Second: This man gave away our sneak attack, contributing to us to losing the war.
Third: This man came to my country and was lost, but still took my land and called it his new home for his country.
Fourth: I admire this man for his courage and passion for the new country he became president of, but am still disappointed he became a hero for killing so many of my comrades. What is your opinion of the Bloom's levels?
(Must provide support for your opinion.) Creating (Synthesis) Suppose you could be someone else.
What would you do differently?
What would you understand? •Make up a new language code and write material using it
•Propose a new way for the Three Pigs to build their houses
•Create a Role Play, Song, Commercial
•Create a habitat, historical figures desk/briefcase, etc.
•Create the story from another point of view (The Three Little Pigs vs. The True Story of the Three Little Pigs- K and 1st could brainstorm and write the story as a class. Red Riding Hood vs. Hoodwinked, The Wizard of Oz and Wicked, etc).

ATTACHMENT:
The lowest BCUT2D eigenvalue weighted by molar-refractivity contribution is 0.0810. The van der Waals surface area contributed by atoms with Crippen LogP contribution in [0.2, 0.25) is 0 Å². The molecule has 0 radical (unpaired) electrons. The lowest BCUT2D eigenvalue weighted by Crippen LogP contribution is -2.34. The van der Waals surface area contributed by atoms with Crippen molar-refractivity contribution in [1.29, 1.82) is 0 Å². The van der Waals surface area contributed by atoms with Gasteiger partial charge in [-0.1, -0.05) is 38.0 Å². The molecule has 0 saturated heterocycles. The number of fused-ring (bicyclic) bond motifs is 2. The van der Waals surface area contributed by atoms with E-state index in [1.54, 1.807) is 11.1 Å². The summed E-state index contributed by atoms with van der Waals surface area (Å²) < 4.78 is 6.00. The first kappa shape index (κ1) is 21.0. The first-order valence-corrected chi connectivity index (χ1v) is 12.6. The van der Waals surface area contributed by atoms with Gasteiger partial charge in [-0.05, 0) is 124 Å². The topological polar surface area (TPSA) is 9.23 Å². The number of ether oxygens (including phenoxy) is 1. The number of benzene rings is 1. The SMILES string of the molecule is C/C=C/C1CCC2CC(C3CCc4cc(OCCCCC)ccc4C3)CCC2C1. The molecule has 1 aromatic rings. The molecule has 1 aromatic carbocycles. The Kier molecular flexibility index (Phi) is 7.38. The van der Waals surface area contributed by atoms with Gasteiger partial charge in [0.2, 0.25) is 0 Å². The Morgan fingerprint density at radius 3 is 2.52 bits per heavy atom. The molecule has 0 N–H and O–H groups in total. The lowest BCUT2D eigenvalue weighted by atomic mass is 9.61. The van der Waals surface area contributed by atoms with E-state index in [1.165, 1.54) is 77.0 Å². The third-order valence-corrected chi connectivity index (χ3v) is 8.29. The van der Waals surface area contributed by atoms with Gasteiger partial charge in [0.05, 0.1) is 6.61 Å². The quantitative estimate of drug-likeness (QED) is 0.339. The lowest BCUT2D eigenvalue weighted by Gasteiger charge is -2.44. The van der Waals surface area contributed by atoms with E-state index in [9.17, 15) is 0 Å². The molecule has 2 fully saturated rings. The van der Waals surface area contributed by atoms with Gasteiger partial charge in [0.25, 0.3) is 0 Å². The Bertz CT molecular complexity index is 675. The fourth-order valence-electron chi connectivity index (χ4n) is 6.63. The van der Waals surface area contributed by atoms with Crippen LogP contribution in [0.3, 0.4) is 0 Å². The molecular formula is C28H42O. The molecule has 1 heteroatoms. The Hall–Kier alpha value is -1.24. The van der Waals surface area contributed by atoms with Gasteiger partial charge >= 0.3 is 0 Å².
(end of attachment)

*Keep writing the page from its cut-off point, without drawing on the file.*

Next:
•Ask students to predict what would happen if an aspect of a familiar system, such as the alphabet, counting by 1’s, 5’s, 10’s, American money, government or transportation, were changed (for little ones, think “opposite day”). (Marzano’s Best Practices)
•Ask students to build something using limited resources. This task generates questions and hypotheses about what may or may not work. (Marzano’s Best Practices)
•Have students create their own goals
•Digital Version of Creating (Synthesis)
Filming, animating, videocasting, podcasting, mixing and remixing – capture, create, mix and remix content to produce unique products.
Directing and producing – have vision, understand the components and meld these into a coherent product.